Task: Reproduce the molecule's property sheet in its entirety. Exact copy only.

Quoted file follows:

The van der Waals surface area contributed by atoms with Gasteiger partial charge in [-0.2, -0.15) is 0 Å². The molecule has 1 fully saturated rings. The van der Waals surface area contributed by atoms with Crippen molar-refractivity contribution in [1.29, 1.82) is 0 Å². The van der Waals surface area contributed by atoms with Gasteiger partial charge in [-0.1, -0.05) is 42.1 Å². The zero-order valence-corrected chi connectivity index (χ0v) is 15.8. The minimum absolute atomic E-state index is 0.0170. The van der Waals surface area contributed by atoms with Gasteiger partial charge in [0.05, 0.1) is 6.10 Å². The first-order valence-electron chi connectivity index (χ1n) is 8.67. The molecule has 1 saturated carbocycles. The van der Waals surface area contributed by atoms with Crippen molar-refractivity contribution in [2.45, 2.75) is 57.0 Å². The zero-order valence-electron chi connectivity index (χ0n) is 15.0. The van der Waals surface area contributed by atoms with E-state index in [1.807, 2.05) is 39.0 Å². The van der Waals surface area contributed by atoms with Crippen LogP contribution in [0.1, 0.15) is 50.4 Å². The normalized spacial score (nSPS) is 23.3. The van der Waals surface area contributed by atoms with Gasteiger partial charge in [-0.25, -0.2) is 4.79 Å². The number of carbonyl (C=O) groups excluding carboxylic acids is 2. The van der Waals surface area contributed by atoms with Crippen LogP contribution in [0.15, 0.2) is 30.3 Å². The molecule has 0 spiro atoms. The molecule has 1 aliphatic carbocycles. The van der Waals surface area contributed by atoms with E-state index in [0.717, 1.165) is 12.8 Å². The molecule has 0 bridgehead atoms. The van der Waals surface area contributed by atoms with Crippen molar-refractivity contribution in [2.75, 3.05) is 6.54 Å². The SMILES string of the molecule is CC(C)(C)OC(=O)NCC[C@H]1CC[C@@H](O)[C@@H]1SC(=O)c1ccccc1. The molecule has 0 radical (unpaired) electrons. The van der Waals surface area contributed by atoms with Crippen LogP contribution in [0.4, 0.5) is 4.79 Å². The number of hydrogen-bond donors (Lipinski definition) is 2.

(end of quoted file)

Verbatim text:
The van der Waals surface area contributed by atoms with Gasteiger partial charge in [-0.2, -0.15) is 0 Å². The molecule has 1 fully saturated rings. The van der Waals surface area contributed by atoms with Crippen molar-refractivity contribution in [1.29, 1.82) is 0 Å². The van der Waals surface area contributed by atoms with Gasteiger partial charge in [-0.1, -0.05) is 42.1 Å². The zero-order valence-corrected chi connectivity index (χ0v) is 15.8. The minimum absolute atomic E-state index is 0.0170. The van der Waals surface area contributed by atoms with Gasteiger partial charge in [0.05, 0.1) is 6.10 Å². The first-order valence-electron chi connectivity index (χ1n) is 8.67. The molecule has 1 saturated carbocycles. The van der Waals surface area contributed by atoms with Crippen molar-refractivity contribution in [2.45, 2.75) is 57.0 Å². The zero-order valence-electron chi connectivity index (χ0n) is 15.0. The van der Waals surface area contributed by atoms with E-state index in [1.807, 2.05) is 39.0 Å². The van der Waals surface area contributed by atoms with Crippen LogP contribution in [0.1, 0.15) is 50.4 Å². The normalized spacial score (nSPS) is 23.3. The van der Waals surface area contributed by atoms with Gasteiger partial charge in [-0.25, -0.2) is 4.79 Å². The number of carbonyl (C=O) groups excluding carboxylic acids is 2. The van der Waals surface area contributed by atoms with Crippen LogP contribution in [0.15, 0.2) is 30.3 Å². The molecule has 0 spiro atoms. The molecule has 1 aliphatic carbocycles. The van der Waals surface area contributed by atoms with E-state index in [0.717, 1.165) is 12.8 Å². The molecule has 0 bridgehead atoms. The van der Waals surface area contributed by atoms with Crippen molar-refractivity contribution in [2.75, 3.05) is 6.54 Å². The SMILES string of the molecule is CC(C)(C)OC(=O)NCC[C@H]1CC[C@@H](O)[C@@H]1SC(=O)c1ccccc1. The molecule has 0 radical (unpaired) electrons. The van der Waals surface area contributed by atoms with Crippen LogP contribution in [0.4, 0.5) is 4.79 Å². The number of hydrogen-bond donors (Lipinski definition) is 2.